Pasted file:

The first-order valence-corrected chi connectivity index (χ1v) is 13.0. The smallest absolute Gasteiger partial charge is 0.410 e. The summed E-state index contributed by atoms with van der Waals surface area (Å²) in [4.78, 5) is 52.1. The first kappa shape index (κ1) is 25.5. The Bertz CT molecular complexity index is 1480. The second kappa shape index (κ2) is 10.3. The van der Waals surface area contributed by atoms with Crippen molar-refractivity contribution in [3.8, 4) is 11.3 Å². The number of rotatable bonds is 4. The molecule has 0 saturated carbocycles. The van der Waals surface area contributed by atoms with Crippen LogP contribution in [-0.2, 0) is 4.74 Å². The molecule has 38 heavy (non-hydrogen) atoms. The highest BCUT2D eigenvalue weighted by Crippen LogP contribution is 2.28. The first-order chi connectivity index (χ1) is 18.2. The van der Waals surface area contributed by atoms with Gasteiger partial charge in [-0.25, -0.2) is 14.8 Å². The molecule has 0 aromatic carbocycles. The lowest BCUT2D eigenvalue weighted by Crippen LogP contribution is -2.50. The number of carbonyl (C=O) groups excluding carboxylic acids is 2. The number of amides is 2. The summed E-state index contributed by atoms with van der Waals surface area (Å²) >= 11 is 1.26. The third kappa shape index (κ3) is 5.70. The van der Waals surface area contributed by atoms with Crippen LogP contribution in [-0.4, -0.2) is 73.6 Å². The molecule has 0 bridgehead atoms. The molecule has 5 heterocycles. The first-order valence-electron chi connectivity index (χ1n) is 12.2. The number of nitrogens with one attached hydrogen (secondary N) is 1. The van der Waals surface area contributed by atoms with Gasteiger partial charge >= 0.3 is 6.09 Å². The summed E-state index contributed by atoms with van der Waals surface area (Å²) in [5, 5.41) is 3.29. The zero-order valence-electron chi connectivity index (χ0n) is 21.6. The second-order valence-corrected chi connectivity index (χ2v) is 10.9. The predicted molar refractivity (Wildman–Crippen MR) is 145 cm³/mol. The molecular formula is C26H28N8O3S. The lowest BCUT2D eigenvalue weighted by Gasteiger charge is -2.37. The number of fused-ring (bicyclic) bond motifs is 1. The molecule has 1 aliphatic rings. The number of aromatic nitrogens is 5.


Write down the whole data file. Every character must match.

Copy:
The first-order valence-corrected chi connectivity index (χ1v) is 13.0. The smallest absolute Gasteiger partial charge is 0.410 e. The summed E-state index contributed by atoms with van der Waals surface area (Å²) in [4.78, 5) is 52.1. The first kappa shape index (κ1) is 25.5. The Bertz CT molecular complexity index is 1480. The second kappa shape index (κ2) is 10.3. The van der Waals surface area contributed by atoms with Crippen molar-refractivity contribution in [3.8, 4) is 11.3 Å². The number of rotatable bonds is 4. The molecule has 0 saturated carbocycles. The van der Waals surface area contributed by atoms with Crippen LogP contribution in [-0.2, 0) is 4.74 Å². The molecule has 38 heavy (non-hydrogen) atoms. The highest BCUT2D eigenvalue weighted by Crippen LogP contribution is 2.28. The first-order chi connectivity index (χ1) is 18.2. The van der Waals surface area contributed by atoms with Gasteiger partial charge in [-0.25, -0.2) is 14.8 Å². The molecule has 0 aromatic carbocycles. The lowest BCUT2D eigenvalue weighted by Crippen LogP contribution is -2.50. The number of carbonyl (C=O) groups excluding carboxylic acids is 2. The number of amides is 2. The summed E-state index contributed by atoms with van der Waals surface area (Å²) >= 11 is 1.26. The third kappa shape index (κ3) is 5.70. The van der Waals surface area contributed by atoms with Crippen LogP contribution in [-0.4, -0.2) is 73.6 Å². The molecule has 0 bridgehead atoms. The molecule has 5 heterocycles. The first-order valence-electron chi connectivity index (χ1n) is 12.2. The number of nitrogens with one attached hydrogen (secondary N) is 1. The van der Waals surface area contributed by atoms with Gasteiger partial charge >= 0.3 is 6.09 Å². The summed E-state index contributed by atoms with van der Waals surface area (Å²) in [5, 5.41) is 3.29. The zero-order valence-electron chi connectivity index (χ0n) is 21.6. The second-order valence-corrected chi connectivity index (χ2v) is 10.9. The predicted molar refractivity (Wildman–Crippen MR) is 145 cm³/mol. The molecular formula is C26H28N8O3S. The lowest BCUT2D eigenvalue weighted by Gasteiger charge is -2.37. The number of fused-ring (bicyclic) bond motifs is 1. The molecule has 1 aliphatic rings. The number of aromatic nitrogens is 5.